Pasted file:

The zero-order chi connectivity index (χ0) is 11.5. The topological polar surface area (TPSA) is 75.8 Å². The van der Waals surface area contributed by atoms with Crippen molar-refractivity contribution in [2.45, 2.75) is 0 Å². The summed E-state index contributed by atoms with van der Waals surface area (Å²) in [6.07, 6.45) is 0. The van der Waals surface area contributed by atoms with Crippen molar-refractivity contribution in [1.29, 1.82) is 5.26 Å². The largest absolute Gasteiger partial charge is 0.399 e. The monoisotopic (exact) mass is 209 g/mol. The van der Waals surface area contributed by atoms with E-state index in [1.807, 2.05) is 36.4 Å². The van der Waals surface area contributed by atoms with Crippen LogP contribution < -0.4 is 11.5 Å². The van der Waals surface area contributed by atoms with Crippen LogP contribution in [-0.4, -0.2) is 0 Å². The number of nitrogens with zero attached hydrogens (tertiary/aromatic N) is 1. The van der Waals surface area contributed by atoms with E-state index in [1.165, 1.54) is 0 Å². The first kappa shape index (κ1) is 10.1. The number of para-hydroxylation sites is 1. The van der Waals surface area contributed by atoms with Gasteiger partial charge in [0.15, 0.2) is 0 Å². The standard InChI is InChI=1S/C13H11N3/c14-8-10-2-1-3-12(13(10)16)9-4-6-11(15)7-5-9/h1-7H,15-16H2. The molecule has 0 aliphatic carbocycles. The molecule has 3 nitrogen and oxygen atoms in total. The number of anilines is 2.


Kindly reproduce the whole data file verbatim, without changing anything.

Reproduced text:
The zero-order chi connectivity index (χ0) is 11.5. The topological polar surface area (TPSA) is 75.8 Å². The van der Waals surface area contributed by atoms with Crippen molar-refractivity contribution in [2.45, 2.75) is 0 Å². The summed E-state index contributed by atoms with van der Waals surface area (Å²) in [6.07, 6.45) is 0. The van der Waals surface area contributed by atoms with Crippen molar-refractivity contribution in [1.29, 1.82) is 5.26 Å². The largest absolute Gasteiger partial charge is 0.399 e. The monoisotopic (exact) mass is 209 g/mol. The van der Waals surface area contributed by atoms with E-state index in [1.807, 2.05) is 36.4 Å². The van der Waals surface area contributed by atoms with Crippen LogP contribution < -0.4 is 11.5 Å². The van der Waals surface area contributed by atoms with Crippen LogP contribution in [-0.4, -0.2) is 0 Å². The number of nitrogens with zero attached hydrogens (tertiary/aromatic N) is 1. The van der Waals surface area contributed by atoms with E-state index in [1.165, 1.54) is 0 Å². The first kappa shape index (κ1) is 10.1. The number of para-hydroxylation sites is 1. The van der Waals surface area contributed by atoms with Gasteiger partial charge in [0.15, 0.2) is 0 Å². The standard InChI is InChI=1S/C13H11N3/c14-8-10-2-1-3-12(13(10)16)9-4-6-11(15)7-5-9/h1-7H,15-16H2. The molecule has 0 aliphatic carbocycles. The molecule has 3 nitrogen and oxygen atoms in total. The number of anilines is 2.